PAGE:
Biden grants automakers some flexibility on battery minerals in final EV tax credit rules

The Biden administration is giving automakers a little leeway around some of the strict rules regarding eligibility for the government’s $7,500 tax credit.

The final guidance, which was released today, gives car companies a two-year exemption from provisions in the Inflation Reduction Act (IRA) intended to disqualify EVs with battery minerals from countries like China, Russia, Iran, and North Korea — so-called “foreign entities of concern” (FEOC).

The exemption only applies to “impracticable-to-trace” battery minerals, like graphite, which frequently comes from China. Those materials are exempt from the rules until 2027, the Treasury Department said today.

The exemption only applies to “impracticable-to-trace” battery minerals

Other restrictions around more prevalent minerals, like lithium, nickel, and cobalt, will come into effect in January 2025. EV batteries with minerals sourced from China, for example, won’t be eligible for the $7,500 credit.

The auto industry pushed the administration to back off the tax credit’s more restrictive rules about trace minerals, arguing it would be almost impossible to meet them under the previous timeline.

“Imagine an EV that complied with all IRA eligibility requirements but is kicked out of the program because of a trace amount of a critical mineral from an FEOC?” John Bozzella, CEO for the Alliance for Automotive Innovation, which represents most of the major car companies, said in a statement. “That makes no sense – especially when you consider the massive investments automakers and suppliers are making in domestic EV manufacturing.”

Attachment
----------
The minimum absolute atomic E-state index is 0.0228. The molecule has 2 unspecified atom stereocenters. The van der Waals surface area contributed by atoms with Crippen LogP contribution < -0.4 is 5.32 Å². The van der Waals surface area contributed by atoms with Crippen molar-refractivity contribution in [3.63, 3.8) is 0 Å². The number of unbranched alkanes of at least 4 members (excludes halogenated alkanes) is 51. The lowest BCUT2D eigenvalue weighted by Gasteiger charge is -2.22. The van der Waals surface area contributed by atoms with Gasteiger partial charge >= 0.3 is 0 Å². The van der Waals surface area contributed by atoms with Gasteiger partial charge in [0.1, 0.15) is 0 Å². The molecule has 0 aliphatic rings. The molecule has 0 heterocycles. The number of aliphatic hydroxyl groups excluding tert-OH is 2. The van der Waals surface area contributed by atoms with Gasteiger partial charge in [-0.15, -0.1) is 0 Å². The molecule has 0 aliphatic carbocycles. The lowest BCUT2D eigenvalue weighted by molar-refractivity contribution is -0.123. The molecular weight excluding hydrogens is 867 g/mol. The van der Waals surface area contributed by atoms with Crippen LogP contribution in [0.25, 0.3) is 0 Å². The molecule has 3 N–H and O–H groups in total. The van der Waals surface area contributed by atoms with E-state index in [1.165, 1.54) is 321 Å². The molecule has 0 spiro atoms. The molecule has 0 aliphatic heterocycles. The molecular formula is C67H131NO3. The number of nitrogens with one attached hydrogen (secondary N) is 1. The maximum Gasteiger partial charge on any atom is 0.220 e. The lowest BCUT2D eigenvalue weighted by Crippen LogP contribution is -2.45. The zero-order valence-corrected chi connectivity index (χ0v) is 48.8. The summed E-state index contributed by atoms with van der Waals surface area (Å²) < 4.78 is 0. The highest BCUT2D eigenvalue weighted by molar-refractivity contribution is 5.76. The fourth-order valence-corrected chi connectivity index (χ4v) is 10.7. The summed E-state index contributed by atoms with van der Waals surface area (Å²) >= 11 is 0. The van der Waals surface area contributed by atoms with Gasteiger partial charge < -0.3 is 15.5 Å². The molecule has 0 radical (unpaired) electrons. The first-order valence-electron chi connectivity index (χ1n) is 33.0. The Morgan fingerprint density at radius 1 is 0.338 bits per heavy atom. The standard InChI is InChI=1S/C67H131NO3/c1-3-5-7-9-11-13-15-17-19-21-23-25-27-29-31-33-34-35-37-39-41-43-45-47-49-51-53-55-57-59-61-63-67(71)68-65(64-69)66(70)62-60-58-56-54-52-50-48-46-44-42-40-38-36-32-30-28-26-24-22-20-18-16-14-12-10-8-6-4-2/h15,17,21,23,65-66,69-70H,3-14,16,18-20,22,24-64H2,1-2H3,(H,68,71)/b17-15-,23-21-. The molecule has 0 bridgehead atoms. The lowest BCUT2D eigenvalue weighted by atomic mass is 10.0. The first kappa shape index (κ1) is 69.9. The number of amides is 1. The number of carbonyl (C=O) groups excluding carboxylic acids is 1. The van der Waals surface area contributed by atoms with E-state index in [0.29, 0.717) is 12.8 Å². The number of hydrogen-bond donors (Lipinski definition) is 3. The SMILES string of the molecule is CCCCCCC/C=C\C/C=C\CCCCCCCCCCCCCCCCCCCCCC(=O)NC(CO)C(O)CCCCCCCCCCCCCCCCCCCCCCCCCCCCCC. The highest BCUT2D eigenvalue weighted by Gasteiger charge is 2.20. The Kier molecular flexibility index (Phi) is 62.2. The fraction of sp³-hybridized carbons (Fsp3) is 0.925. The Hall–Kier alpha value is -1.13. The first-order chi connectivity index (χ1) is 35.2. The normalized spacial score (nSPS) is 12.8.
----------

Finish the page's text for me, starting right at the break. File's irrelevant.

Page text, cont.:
That said, the final rules are likely to winnow down the list of eligible vehicles, Bozzella noted. Today, there are about 114 EV models available for purchase in the US. Of that number, only 13 qualify for the full credit, while another nine are eligible for the half credit of $3,750.

The auto industry pushed the administration to back off the tax credit’s more restrictive rules

There are also income limits for buyers and strict rules for the vehicles and batteries. EVs need to be manufactured in North America to qualify, and the price is capped at $55,000 or less for a sedan and $80,000 or less for an SUV or truck.

The guidance also finalizes rules for dealerships offering the credit as an instant rebate to customers at the point of purchase. The Treasury Department said that provision has proved to be enormously popular, noting that more than 100,000 customers have received the credit as an instant discount so far this year.

Leasing remains an attractive option for car shoppers looking to go electric. Most pure-electric and plug-in hybrid vehicles, regardless of battery material origins or where the vehicle was manufactured, are eligible for the full $7,500 tax credit if they are leased. This is because leased vehicles are considered commercially owned vehicles. The financing divisions of the car company claim the credit on behalf of the customer and use the savings to drive down the price of the lease.

The Biden administration has embraced EV adoption as a major piece of its climate change policies, while also laboring to divert the supply chain away from China, which accounts for some 70 percent of the global manufacturing for EV batteries.

Several companies have said they will build new factories in North America, including new mining operations. But those factories and mines will take years to come on line. And in the meantime, automakers are getting cold feet about the money they’ve committed to EV manufacturing as demand starts to cool.


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